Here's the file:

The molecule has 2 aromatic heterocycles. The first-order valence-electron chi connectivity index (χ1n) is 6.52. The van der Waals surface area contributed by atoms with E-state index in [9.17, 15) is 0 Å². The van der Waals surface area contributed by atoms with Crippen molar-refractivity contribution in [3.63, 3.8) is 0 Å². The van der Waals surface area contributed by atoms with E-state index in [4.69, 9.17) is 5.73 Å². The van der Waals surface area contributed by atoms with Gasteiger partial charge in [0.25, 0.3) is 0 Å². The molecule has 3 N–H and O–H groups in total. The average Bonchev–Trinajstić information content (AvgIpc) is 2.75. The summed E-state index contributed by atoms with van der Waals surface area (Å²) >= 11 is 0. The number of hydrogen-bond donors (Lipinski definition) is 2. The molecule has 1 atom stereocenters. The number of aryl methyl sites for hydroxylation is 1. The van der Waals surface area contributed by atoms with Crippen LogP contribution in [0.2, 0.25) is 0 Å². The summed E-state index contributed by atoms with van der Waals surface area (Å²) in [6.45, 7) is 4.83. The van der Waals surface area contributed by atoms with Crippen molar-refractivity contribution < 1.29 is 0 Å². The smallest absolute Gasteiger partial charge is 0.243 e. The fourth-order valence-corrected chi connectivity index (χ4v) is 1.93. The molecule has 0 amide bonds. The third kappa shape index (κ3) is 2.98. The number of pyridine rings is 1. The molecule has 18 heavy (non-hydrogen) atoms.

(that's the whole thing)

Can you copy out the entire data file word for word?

The molecule has 2 aromatic heterocycles. The first-order valence-electron chi connectivity index (χ1n) is 6.52. The van der Waals surface area contributed by atoms with E-state index in [9.17, 15) is 0 Å². The van der Waals surface area contributed by atoms with Crippen molar-refractivity contribution in [3.63, 3.8) is 0 Å². The van der Waals surface area contributed by atoms with E-state index in [4.69, 9.17) is 5.73 Å². The van der Waals surface area contributed by atoms with Gasteiger partial charge in [0.25, 0.3) is 0 Å². The molecule has 3 N–H and O–H groups in total. The average Bonchev–Trinajstić information content (AvgIpc) is 2.75. The summed E-state index contributed by atoms with van der Waals surface area (Å²) >= 11 is 0. The number of hydrogen-bond donors (Lipinski definition) is 2. The molecule has 1 atom stereocenters. The number of aryl methyl sites for hydroxylation is 1. The van der Waals surface area contributed by atoms with Crippen LogP contribution in [0.2, 0.25) is 0 Å². The summed E-state index contributed by atoms with van der Waals surface area (Å²) in [6.45, 7) is 4.83. The van der Waals surface area contributed by atoms with Crippen molar-refractivity contribution < 1.29 is 0 Å². The smallest absolute Gasteiger partial charge is 0.243 e. The fourth-order valence-corrected chi connectivity index (χ4v) is 1.93. The molecule has 0 amide bonds. The third kappa shape index (κ3) is 2.98. The number of pyridine rings is 1. The molecule has 18 heavy (non-hydrogen) atoms.